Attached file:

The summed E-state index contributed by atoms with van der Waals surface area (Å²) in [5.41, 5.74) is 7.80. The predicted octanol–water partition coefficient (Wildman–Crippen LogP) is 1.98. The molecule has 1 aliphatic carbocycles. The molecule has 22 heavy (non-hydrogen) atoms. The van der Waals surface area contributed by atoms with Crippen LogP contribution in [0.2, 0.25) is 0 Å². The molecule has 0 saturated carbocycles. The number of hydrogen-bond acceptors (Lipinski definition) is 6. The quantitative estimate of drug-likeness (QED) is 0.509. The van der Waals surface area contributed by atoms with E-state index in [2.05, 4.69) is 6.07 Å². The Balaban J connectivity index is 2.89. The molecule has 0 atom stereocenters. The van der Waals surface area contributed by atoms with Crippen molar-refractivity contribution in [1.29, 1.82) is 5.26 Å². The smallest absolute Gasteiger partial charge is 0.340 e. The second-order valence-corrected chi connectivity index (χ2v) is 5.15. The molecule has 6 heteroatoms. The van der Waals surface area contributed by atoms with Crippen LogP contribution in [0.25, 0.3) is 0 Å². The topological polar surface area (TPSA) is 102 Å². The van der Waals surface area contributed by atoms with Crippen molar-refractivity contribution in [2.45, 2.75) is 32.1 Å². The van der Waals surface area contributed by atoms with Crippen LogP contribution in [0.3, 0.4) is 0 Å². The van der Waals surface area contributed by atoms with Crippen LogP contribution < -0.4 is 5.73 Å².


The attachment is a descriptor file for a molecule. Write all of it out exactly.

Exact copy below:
The summed E-state index contributed by atoms with van der Waals surface area (Å²) in [5.41, 5.74) is 7.80. The predicted octanol–water partition coefficient (Wildman–Crippen LogP) is 1.98. The molecule has 1 aliphatic carbocycles. The molecule has 22 heavy (non-hydrogen) atoms. The van der Waals surface area contributed by atoms with Crippen LogP contribution in [0.2, 0.25) is 0 Å². The molecule has 0 saturated carbocycles. The number of hydrogen-bond acceptors (Lipinski definition) is 6. The quantitative estimate of drug-likeness (QED) is 0.509. The van der Waals surface area contributed by atoms with E-state index in [2.05, 4.69) is 6.07 Å². The Balaban J connectivity index is 2.89. The molecule has 0 atom stereocenters. The van der Waals surface area contributed by atoms with Crippen molar-refractivity contribution in [1.29, 1.82) is 5.26 Å². The smallest absolute Gasteiger partial charge is 0.340 e. The second-order valence-corrected chi connectivity index (χ2v) is 5.15. The molecule has 6 heteroatoms. The van der Waals surface area contributed by atoms with Crippen LogP contribution in [0.25, 0.3) is 0 Å². The topological polar surface area (TPSA) is 102 Å². The van der Waals surface area contributed by atoms with Crippen molar-refractivity contribution in [2.45, 2.75) is 32.1 Å². The van der Waals surface area contributed by atoms with Crippen LogP contribution in [0.3, 0.4) is 0 Å². The van der Waals surface area contributed by atoms with Crippen LogP contribution < -0.4 is 5.73 Å².